The Mercedes-Benz R107 was perhaps the most extended single series ever produced by the Bavarian automaker after the G-Class under SL (R107) and SLC (C107) nameplates.
These nameplates were developed for the American market and came with specialized engines, bumper designs, headlights, and emissions management. About 204,373 units were sold in North America, of the total 300,175 produced.
Smith's find was an American model that had somehow found itself back in Europe. The owner's parents bought the 1981 Mercedes-Benz R107 380 SL while living in America in the 1990s.
According to Derrick, the owner, his mum always wanted the 'Dallas spec' SL, and in 1995, they found one for sale in a copy of Auto Trader.
In 1999, Derrick's parents moved back to Europe with their car and settled in Munich.
"In 2000, they moved to Brussels, and they took the car with them to Brussels, but then, they parked it in a garage, and basically it didn't move after that point," he explained.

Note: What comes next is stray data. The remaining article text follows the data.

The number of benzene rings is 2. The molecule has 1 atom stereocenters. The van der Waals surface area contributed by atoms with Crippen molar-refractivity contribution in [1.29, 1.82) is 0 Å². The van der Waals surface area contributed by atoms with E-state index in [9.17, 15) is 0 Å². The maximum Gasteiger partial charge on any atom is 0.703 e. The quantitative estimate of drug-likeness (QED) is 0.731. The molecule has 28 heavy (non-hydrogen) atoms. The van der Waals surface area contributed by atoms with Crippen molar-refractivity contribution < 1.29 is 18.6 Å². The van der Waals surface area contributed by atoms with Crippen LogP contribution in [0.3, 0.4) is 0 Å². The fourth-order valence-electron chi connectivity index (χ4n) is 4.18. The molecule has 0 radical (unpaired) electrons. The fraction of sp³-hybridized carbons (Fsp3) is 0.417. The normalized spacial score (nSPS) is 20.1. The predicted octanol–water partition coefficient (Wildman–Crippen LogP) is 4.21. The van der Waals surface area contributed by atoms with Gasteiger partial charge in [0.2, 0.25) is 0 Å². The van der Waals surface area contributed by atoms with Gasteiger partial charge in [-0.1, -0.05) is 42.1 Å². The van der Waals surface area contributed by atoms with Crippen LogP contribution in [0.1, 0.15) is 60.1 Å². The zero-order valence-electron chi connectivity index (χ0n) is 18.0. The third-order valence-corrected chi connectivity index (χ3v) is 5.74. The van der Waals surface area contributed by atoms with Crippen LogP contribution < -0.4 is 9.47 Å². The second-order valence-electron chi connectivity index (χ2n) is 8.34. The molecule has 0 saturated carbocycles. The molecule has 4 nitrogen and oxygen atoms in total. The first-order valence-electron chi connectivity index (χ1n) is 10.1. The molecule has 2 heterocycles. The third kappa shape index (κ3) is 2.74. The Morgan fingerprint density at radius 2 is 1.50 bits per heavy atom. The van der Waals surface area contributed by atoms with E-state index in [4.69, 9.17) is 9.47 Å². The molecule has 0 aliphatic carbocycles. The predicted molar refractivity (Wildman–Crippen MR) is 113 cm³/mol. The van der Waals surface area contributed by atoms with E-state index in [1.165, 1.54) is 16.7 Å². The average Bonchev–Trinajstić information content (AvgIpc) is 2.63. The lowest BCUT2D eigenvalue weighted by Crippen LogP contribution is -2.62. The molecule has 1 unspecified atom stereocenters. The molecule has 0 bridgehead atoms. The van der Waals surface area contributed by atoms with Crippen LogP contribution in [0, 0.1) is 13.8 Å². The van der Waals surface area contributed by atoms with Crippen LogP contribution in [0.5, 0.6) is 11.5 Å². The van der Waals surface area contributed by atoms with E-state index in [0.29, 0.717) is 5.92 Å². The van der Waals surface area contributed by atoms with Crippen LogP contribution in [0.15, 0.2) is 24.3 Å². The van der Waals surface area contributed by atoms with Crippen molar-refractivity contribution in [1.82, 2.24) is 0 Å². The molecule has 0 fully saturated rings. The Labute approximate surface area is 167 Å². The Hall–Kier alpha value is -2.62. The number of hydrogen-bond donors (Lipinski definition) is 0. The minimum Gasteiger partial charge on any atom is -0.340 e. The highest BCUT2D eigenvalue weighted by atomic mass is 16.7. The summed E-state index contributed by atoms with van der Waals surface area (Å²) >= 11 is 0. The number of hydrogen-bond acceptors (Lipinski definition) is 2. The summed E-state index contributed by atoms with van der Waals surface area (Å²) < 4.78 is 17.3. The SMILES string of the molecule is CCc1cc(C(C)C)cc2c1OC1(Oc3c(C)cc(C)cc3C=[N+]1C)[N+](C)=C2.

His parents' car, a 1981 380 SL (3.8-liter V8), was the first year of the all-alloy V8. According to Smith, these vehicles came with a few issues.
Firstly, they weren't the most powerful (Euro Spec had a completely different engine). They also had a weak timing chain (single-row cam chain) and were prone to breaking down.
"The R107, such a legend, such a legend of a car, one of the best made Mercedes of all time, and shared a lot of bits with the 123," Smith said.
Smith and the owners tried to get it to run but failed. It's not a complete bust, the engine seems healthy. It turns but fails to fire.
We recommend catching the entire tour, issues starting it after a long time, and conversation about these 80s model Mercedes in the video below.